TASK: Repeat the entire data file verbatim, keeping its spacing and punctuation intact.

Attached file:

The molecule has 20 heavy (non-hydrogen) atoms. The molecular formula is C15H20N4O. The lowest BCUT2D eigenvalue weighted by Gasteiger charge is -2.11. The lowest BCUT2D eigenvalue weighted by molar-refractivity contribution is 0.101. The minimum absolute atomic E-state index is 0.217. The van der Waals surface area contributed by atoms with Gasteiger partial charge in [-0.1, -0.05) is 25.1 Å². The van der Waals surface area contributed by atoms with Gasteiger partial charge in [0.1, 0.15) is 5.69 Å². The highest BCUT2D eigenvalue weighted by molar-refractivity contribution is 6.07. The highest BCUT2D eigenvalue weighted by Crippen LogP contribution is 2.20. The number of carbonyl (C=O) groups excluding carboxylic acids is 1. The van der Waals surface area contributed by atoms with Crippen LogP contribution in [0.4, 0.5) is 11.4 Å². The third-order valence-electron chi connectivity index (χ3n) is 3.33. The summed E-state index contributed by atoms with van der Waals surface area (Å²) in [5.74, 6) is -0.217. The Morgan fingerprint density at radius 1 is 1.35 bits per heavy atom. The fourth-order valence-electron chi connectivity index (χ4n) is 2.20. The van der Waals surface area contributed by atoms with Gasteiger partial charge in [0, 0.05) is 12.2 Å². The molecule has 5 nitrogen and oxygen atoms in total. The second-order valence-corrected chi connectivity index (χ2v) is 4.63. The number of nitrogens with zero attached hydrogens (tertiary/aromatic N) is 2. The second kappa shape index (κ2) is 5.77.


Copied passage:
The molecule has 20 heavy (non-hydrogen) atoms. The molecular formula is C15H20N4O. The lowest BCUT2D eigenvalue weighted by Gasteiger charge is -2.11. The lowest BCUT2D eigenvalue weighted by molar-refractivity contribution is 0.101. The minimum absolute atomic E-state index is 0.217. The van der Waals surface area contributed by atoms with Gasteiger partial charge in [-0.1, -0.05) is 25.1 Å². The van der Waals surface area contributed by atoms with Gasteiger partial charge in [0.1, 0.15) is 5.69 Å². The highest BCUT2D eigenvalue weighted by molar-refractivity contribution is 6.07. The highest BCUT2D eigenvalue weighted by Crippen LogP contribution is 2.20. The number of carbonyl (C=O) groups excluding carboxylic acids is 1. The van der Waals surface area contributed by atoms with Crippen LogP contribution in [0.4, 0.5) is 11.4 Å². The third-order valence-electron chi connectivity index (χ3n) is 3.33. The summed E-state index contributed by atoms with van der Waals surface area (Å²) in [5.74, 6) is -0.217. The Morgan fingerprint density at radius 1 is 1.35 bits per heavy atom. The fourth-order valence-electron chi connectivity index (χ4n) is 2.20. The van der Waals surface area contributed by atoms with Gasteiger partial charge in [0, 0.05) is 12.2 Å². The molecule has 5 nitrogen and oxygen atoms in total. The second-order valence-corrected chi connectivity index (χ2v) is 4.63. The number of nitrogens with zero attached hydrogens (tertiary/aromatic N) is 2. The second kappa shape index (κ2) is 5.77.